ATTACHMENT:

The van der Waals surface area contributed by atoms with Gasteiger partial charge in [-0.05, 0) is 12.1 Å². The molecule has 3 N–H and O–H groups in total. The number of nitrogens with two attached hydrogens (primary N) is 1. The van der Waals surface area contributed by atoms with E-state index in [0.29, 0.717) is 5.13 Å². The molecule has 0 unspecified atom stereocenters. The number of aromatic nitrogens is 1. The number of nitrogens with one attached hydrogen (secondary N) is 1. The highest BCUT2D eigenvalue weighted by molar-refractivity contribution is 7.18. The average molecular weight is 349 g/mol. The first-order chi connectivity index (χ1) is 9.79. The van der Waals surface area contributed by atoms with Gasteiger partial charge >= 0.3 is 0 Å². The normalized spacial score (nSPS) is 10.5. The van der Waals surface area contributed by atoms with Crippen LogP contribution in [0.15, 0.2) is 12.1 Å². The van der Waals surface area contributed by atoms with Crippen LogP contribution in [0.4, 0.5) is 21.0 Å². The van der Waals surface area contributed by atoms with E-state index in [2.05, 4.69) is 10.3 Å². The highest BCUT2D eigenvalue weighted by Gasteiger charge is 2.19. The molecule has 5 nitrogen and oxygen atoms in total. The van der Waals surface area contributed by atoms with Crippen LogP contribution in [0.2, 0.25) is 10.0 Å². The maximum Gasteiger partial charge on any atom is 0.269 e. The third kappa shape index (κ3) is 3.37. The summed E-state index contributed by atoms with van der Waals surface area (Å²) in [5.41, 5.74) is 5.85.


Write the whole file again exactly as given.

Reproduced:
The van der Waals surface area contributed by atoms with Gasteiger partial charge in [-0.05, 0) is 12.1 Å². The molecule has 3 N–H and O–H groups in total. The number of nitrogens with two attached hydrogens (primary N) is 1. The van der Waals surface area contributed by atoms with E-state index in [0.29, 0.717) is 5.13 Å². The molecule has 0 unspecified atom stereocenters. The number of aromatic nitrogens is 1. The number of nitrogens with one attached hydrogen (secondary N) is 1. The highest BCUT2D eigenvalue weighted by molar-refractivity contribution is 7.18. The average molecular weight is 349 g/mol. The first-order chi connectivity index (χ1) is 9.79. The van der Waals surface area contributed by atoms with Gasteiger partial charge >= 0.3 is 0 Å². The normalized spacial score (nSPS) is 10.5. The van der Waals surface area contributed by atoms with Crippen LogP contribution in [0.15, 0.2) is 12.1 Å². The van der Waals surface area contributed by atoms with Crippen LogP contribution in [0.4, 0.5) is 21.0 Å². The van der Waals surface area contributed by atoms with E-state index in [2.05, 4.69) is 10.3 Å². The highest BCUT2D eigenvalue weighted by Gasteiger charge is 2.19. The molecule has 5 nitrogen and oxygen atoms in total. The van der Waals surface area contributed by atoms with Crippen LogP contribution in [0.2, 0.25) is 10.0 Å². The maximum Gasteiger partial charge on any atom is 0.269 e. The third kappa shape index (κ3) is 3.37. The summed E-state index contributed by atoms with van der Waals surface area (Å²) in [5.41, 5.74) is 5.85.